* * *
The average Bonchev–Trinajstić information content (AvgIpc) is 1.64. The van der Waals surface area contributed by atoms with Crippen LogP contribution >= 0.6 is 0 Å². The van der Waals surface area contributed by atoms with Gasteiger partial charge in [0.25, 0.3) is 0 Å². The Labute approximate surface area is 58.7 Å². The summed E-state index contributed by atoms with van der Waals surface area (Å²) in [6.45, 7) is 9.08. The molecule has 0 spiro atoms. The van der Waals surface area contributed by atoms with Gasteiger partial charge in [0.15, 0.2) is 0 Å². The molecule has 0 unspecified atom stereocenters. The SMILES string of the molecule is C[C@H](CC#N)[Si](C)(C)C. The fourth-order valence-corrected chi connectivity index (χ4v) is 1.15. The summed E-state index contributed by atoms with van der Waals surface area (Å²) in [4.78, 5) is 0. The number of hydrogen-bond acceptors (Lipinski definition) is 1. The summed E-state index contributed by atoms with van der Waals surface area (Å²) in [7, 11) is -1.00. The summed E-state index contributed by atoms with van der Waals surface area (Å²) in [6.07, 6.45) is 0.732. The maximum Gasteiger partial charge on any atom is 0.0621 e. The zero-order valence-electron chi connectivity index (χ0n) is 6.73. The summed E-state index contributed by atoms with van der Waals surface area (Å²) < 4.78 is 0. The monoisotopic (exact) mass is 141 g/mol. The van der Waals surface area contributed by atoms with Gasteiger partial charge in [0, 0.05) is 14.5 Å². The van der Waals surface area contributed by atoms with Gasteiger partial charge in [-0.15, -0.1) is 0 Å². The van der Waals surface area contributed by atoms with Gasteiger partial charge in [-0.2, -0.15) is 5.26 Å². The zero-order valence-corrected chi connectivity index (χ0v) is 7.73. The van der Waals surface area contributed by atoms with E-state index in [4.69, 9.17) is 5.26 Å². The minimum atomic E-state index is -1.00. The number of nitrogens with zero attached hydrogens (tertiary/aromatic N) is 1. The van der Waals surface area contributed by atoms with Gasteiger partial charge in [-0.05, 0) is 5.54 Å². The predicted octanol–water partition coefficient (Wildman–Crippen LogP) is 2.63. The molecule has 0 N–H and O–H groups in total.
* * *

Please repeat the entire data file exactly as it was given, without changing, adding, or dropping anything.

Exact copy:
The average Bonchev–Trinajstić information content (AvgIpc) is 1.64. The van der Waals surface area contributed by atoms with Crippen LogP contribution >= 0.6 is 0 Å². The van der Waals surface area contributed by atoms with Gasteiger partial charge in [0.25, 0.3) is 0 Å². The Labute approximate surface area is 58.7 Å². The summed E-state index contributed by atoms with van der Waals surface area (Å²) in [6.45, 7) is 9.08. The molecule has 0 spiro atoms. The van der Waals surface area contributed by atoms with Gasteiger partial charge in [0.15, 0.2) is 0 Å². The molecule has 0 unspecified atom stereocenters. The SMILES string of the molecule is C[C@H](CC#N)[Si](C)(C)C. The fourth-order valence-corrected chi connectivity index (χ4v) is 1.15. The summed E-state index contributed by atoms with van der Waals surface area (Å²) in [4.78, 5) is 0. The number of hydrogen-bond acceptors (Lipinski definition) is 1. The summed E-state index contributed by atoms with van der Waals surface area (Å²) in [7, 11) is -1.00. The summed E-state index contributed by atoms with van der Waals surface area (Å²) in [6.07, 6.45) is 0.732. The maximum Gasteiger partial charge on any atom is 0.0621 e. The zero-order valence-electron chi connectivity index (χ0n) is 6.73. The summed E-state index contributed by atoms with van der Waals surface area (Å²) < 4.78 is 0. The monoisotopic (exact) mass is 141 g/mol. The van der Waals surface area contributed by atoms with Gasteiger partial charge in [0, 0.05) is 14.5 Å². The van der Waals surface area contributed by atoms with Gasteiger partial charge in [-0.15, -0.1) is 0 Å². The van der Waals surface area contributed by atoms with Gasteiger partial charge in [-0.2, -0.15) is 5.26 Å². The zero-order valence-corrected chi connectivity index (χ0v) is 7.73. The van der Waals surface area contributed by atoms with E-state index in [4.69, 9.17) is 5.26 Å². The minimum atomic E-state index is -1.00. The number of nitrogens with zero attached hydrogens (tertiary/aromatic N) is 1. The van der Waals surface area contributed by atoms with Gasteiger partial charge in [-0.05, 0) is 5.54 Å². The predicted octanol–water partition coefficient (Wildman–Crippen LogP) is 2.63. The molecule has 0 N–H and O–H groups in total.